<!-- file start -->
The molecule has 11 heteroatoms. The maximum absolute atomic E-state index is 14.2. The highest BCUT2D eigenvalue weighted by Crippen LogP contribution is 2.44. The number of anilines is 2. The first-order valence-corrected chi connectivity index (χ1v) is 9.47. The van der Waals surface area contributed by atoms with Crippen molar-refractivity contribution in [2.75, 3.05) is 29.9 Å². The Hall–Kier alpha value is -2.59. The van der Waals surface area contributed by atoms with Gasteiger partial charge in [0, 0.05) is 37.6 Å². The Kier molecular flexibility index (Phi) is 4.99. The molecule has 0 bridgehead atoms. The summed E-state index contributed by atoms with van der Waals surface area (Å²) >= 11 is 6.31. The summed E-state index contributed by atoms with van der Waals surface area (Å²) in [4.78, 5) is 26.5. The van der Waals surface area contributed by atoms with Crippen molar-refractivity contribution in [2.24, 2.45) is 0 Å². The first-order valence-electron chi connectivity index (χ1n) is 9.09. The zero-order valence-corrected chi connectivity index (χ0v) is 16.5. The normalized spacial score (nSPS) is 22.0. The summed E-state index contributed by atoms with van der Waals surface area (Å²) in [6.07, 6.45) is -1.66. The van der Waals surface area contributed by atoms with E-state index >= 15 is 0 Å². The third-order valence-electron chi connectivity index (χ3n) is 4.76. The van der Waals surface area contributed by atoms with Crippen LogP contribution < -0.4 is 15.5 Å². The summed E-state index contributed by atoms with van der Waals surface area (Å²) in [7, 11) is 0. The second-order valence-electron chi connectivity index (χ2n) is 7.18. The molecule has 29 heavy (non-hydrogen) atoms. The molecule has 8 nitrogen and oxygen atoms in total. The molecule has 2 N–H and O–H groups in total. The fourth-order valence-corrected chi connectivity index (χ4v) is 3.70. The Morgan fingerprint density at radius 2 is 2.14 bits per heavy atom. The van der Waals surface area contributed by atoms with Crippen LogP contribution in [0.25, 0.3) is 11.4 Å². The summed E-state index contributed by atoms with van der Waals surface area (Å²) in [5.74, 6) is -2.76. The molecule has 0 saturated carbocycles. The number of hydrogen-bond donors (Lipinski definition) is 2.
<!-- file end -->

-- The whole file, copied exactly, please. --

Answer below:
The molecule has 11 heteroatoms. The maximum absolute atomic E-state index is 14.2. The highest BCUT2D eigenvalue weighted by Crippen LogP contribution is 2.44. The number of anilines is 2. The first-order valence-corrected chi connectivity index (χ1v) is 9.47. The van der Waals surface area contributed by atoms with Crippen molar-refractivity contribution in [2.75, 3.05) is 29.9 Å². The Hall–Kier alpha value is -2.59. The van der Waals surface area contributed by atoms with Gasteiger partial charge in [0, 0.05) is 37.6 Å². The Kier molecular flexibility index (Phi) is 4.99. The molecule has 0 bridgehead atoms. The summed E-state index contributed by atoms with van der Waals surface area (Å²) >= 11 is 6.31. The summed E-state index contributed by atoms with van der Waals surface area (Å²) in [4.78, 5) is 26.5. The van der Waals surface area contributed by atoms with Crippen molar-refractivity contribution in [2.24, 2.45) is 0 Å². The first-order valence-electron chi connectivity index (χ1n) is 9.09. The zero-order valence-corrected chi connectivity index (χ0v) is 16.5. The normalized spacial score (nSPS) is 22.0. The summed E-state index contributed by atoms with van der Waals surface area (Å²) in [6.07, 6.45) is -1.66. The van der Waals surface area contributed by atoms with E-state index >= 15 is 0 Å². The third-order valence-electron chi connectivity index (χ3n) is 4.76. The van der Waals surface area contributed by atoms with Crippen LogP contribution < -0.4 is 15.5 Å². The summed E-state index contributed by atoms with van der Waals surface area (Å²) in [7, 11) is 0. The second-order valence-electron chi connectivity index (χ2n) is 7.18. The molecule has 29 heavy (non-hydrogen) atoms. The molecule has 8 nitrogen and oxygen atoms in total. The molecule has 2 N–H and O–H groups in total. The fourth-order valence-corrected chi connectivity index (χ4v) is 3.70. The Morgan fingerprint density at radius 2 is 2.14 bits per heavy atom. The van der Waals surface area contributed by atoms with Crippen LogP contribution in [0.25, 0.3) is 11.4 Å². The summed E-state index contributed by atoms with van der Waals surface area (Å²) in [5.74, 6) is -2.76. The molecule has 0 saturated carbocycles. The number of hydrogen-bond donors (Lipinski definition) is 2.